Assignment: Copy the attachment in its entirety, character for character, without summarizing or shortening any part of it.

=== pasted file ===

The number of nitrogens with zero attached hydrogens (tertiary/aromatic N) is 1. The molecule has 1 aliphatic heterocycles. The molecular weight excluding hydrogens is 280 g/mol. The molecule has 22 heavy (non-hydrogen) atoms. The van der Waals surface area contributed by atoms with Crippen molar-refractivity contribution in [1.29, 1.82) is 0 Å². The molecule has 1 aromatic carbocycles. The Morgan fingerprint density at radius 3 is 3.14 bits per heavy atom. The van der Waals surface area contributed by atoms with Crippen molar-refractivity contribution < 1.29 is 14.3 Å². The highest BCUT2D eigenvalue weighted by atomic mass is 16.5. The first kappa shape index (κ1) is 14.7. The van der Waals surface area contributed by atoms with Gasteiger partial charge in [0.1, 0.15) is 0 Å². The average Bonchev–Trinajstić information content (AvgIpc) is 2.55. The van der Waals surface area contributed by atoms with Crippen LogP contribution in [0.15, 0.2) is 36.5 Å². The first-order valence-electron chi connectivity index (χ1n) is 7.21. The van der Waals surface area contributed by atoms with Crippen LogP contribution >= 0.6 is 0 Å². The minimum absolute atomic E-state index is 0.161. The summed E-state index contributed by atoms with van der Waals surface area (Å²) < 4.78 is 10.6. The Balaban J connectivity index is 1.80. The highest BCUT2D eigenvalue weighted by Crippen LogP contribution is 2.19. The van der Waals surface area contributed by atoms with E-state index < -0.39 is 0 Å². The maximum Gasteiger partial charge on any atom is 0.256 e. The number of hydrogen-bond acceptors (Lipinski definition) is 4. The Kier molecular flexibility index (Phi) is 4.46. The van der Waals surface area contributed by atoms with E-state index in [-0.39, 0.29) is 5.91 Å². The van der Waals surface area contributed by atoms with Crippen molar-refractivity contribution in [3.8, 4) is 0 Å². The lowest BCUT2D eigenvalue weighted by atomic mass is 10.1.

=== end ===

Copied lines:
The number of nitrogens with zero attached hydrogens (tertiary/aromatic N) is 1. The molecule has 1 aliphatic heterocycles. The molecular weight excluding hydrogens is 280 g/mol. The molecule has 22 heavy (non-hydrogen) atoms. The van der Waals surface area contributed by atoms with Crippen molar-refractivity contribution in [1.29, 1.82) is 0 Å². The molecule has 1 aromatic carbocycles. The Morgan fingerprint density at radius 3 is 3.14 bits per heavy atom. The van der Waals surface area contributed by atoms with Crippen molar-refractivity contribution < 1.29 is 14.3 Å². The highest BCUT2D eigenvalue weighted by atomic mass is 16.5. The first kappa shape index (κ1) is 14.7. The van der Waals surface area contributed by atoms with Gasteiger partial charge in [0.1, 0.15) is 0 Å². The average Bonchev–Trinajstić information content (AvgIpc) is 2.55. The van der Waals surface area contributed by atoms with Crippen LogP contribution in [0.15, 0.2) is 36.5 Å². The first-order valence-electron chi connectivity index (χ1n) is 7.21. The van der Waals surface area contributed by atoms with Crippen LogP contribution >= 0.6 is 0 Å². The minimum absolute atomic E-state index is 0.161. The summed E-state index contributed by atoms with van der Waals surface area (Å²) < 4.78 is 10.6. The Balaban J connectivity index is 1.80. The highest BCUT2D eigenvalue weighted by Crippen LogP contribution is 2.19. The van der Waals surface area contributed by atoms with E-state index < -0.39 is 0 Å². The maximum Gasteiger partial charge on any atom is 0.256 e. The number of hydrogen-bond acceptors (Lipinski definition) is 4. The Kier molecular flexibility index (Phi) is 4.46. The van der Waals surface area contributed by atoms with E-state index in [-0.39, 0.29) is 5.91 Å². The van der Waals surface area contributed by atoms with Crippen molar-refractivity contribution in [3.8, 4) is 0 Å². The lowest BCUT2D eigenvalue weighted by atomic mass is 10.1.